This setback for claimants comes at a time of change in the cartel litigation landscape in the UK, with legislators at both UK and EU level seeking to encourage victims of cartel conduct to issue proceedings to recover any loss suffered.
On 1 October 2015, the Consumer Rights Act entered into force bringing with it a number of new rules governing competition law claims and – significantly – the scope to bring opt-out collective (class) actions in certain circumstances. In addition, EU legislators have introduced a damages directive which is intended to facilitate compensation of victims of cartels across the EU.
The introduction of the new rules present opportunities for claimants. The most notable feature is the new procedure for representative litigants to apply to the specialist competition court - the Competition Appeal Tribunal - to bring claims on an “opt-out” basis on behalf of a “class” of claimants. This will - for the first time - allow a form of class action to be issued in the UK but only in respect of competition law infringement. For more detail on this regime, please see our article on the subject.
To date, cartel damages claims have been characterised by procedural delays resulting in claims taking several years to reach trial. Defendants have brought a plethora of procedural challenges seeking to dent the claimants’ resolve. This activity has, however, served to clarify the law in a number of areas including jurisdiction, stays of proceedings, disclosure of the Commission decision and the application of the French blocking statute and, in so doing, has cleared the way for more claimants to make cartel damages claims.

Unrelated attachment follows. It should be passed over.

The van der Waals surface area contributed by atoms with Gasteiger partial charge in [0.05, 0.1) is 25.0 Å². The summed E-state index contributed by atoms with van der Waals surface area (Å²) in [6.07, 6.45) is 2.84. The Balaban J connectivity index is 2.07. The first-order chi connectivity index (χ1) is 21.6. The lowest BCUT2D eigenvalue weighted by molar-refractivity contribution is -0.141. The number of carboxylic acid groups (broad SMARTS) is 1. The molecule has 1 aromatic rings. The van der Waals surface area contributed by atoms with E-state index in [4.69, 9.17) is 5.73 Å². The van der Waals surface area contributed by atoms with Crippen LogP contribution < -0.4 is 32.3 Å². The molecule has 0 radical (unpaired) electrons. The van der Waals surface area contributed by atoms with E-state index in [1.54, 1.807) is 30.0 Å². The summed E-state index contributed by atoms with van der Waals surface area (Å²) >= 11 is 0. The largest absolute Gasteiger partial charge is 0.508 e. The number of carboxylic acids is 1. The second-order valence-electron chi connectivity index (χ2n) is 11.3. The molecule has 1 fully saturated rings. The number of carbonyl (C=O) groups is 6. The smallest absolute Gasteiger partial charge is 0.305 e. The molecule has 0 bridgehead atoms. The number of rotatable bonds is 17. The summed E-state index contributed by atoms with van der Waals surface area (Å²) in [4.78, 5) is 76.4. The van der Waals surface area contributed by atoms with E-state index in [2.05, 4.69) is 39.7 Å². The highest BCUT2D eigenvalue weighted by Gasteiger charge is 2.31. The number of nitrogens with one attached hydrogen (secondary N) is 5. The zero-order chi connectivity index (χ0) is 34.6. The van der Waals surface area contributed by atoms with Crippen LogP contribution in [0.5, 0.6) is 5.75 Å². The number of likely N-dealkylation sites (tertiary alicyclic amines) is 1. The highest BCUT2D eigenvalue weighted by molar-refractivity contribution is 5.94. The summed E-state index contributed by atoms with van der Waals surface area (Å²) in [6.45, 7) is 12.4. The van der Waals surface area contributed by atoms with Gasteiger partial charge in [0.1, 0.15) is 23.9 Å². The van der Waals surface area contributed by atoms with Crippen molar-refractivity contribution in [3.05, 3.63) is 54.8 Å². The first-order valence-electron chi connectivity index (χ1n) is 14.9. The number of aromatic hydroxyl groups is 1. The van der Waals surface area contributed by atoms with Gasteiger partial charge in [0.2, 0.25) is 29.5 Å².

Although the new rules appear attractive to claimants and could signal an increase in competition law litigation, there remain uncertainties as to how the new rules will be applied including in particular, for collective actions, how the limitation rules will be applied and how the certification process will be interpreted. We expect defendants to continue to pursue technical procedural points in a bid to clarify the law and delay claims. However, as the law is clarified, we expect the English courts to see a significant and sustained increase in victims of cartels seeking to recover losses.
These recent developments cement the position of the UK as the forum of choice for cartel claims in the EU. Over the next few years it will be interesting to see how the Competition Appeal Tribunal will interpret the new rules. We expect parties to present authority from the US and Canada, two jurisdictions which have developed class action regimes, in order to influence how the rules should be interpreted in the UK.